Most gratifying of all, the vibrancy at the conference is indicative of the energy and resources at work in the field at large. This growing wave of interest, for all of its empirical sophistication, is based on a foundation of ideas that are accessible to everyone in the pool/spa and aquatics industries and anyone who might benefit from swimming and hydrotherapy, which potentially encompasses almost everyone. 

If that sounds a touch hyperbolic, consider the fact that for most people, the two biggest priorities in life are health and family. You don’t have to be an academic to know that water-related activities are among the absolute healthiest form of exercise and that an aquatic lifestyle is a great way to foster family togetherness.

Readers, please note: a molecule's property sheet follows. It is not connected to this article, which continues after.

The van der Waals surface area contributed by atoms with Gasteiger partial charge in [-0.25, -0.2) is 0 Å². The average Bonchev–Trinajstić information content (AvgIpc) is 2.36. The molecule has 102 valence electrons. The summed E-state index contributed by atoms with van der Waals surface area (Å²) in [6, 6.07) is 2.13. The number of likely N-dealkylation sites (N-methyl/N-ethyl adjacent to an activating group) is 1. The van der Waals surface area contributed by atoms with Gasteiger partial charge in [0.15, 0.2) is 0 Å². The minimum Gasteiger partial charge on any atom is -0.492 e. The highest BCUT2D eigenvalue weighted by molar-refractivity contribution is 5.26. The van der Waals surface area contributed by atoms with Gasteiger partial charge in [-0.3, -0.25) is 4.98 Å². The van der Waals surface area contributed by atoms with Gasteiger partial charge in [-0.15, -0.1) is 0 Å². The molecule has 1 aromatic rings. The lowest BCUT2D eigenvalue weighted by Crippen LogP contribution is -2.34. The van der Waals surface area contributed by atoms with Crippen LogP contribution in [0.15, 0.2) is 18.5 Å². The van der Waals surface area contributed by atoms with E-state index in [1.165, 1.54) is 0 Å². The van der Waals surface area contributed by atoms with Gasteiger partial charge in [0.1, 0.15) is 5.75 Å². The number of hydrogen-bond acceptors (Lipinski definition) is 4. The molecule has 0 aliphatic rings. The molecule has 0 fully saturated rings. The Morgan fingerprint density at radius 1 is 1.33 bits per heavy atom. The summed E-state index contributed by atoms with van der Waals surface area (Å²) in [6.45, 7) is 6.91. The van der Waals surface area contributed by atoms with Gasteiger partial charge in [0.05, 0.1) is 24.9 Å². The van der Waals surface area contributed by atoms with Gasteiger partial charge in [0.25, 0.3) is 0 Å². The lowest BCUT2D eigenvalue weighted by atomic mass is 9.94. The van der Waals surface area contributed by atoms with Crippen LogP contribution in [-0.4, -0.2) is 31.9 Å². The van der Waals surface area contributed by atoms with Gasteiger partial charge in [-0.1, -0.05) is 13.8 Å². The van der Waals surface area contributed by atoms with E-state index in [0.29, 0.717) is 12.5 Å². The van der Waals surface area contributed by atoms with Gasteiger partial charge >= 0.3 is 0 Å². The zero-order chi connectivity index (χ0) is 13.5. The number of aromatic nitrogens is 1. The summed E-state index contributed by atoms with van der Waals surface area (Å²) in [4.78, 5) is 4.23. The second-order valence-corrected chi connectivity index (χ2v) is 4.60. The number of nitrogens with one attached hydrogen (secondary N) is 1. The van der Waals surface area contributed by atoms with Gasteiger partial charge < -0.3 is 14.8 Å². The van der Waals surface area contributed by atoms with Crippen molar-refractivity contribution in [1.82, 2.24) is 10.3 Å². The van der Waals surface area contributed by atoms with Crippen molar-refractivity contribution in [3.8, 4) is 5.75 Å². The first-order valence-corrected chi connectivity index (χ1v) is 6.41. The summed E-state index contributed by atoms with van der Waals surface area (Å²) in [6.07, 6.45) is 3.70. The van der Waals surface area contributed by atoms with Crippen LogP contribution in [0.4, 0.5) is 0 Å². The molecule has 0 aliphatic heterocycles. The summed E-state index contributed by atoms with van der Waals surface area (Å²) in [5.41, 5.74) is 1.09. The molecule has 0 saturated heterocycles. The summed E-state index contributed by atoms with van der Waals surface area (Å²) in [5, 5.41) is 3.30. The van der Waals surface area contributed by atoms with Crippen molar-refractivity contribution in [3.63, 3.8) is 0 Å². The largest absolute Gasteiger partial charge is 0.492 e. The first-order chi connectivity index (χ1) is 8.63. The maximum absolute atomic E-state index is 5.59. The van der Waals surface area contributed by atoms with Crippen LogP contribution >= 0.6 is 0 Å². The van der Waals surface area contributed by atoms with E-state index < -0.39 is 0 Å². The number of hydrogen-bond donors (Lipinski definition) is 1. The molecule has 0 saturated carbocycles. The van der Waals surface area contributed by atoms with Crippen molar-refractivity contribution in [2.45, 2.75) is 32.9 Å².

Of course, it’s one thing to intuitively believe that swimming is good for you, it’s quite another to prove it scientifically. Exposing the data is one of the greatest gifts the scientists at the WAHC give leaders in our field 

As evidence, this year’s conference featured a particularly strong set of presentations supporting a number of those benefits in scholarly terms. Among them was a fantastic discussion from Dr. Joel Stager, professor of kinesiology at Indiana University. Stager’s research and thrilling assertions have focused largely on the “fountain of youth” aspect of swimming. Through comparative analysis of swimmers, particularly master swimmers, as they age compared to people with sedentary lifestyles, as well as people who are more active but don’t swim, he’s come up with evidence that is extraordinarily compelling.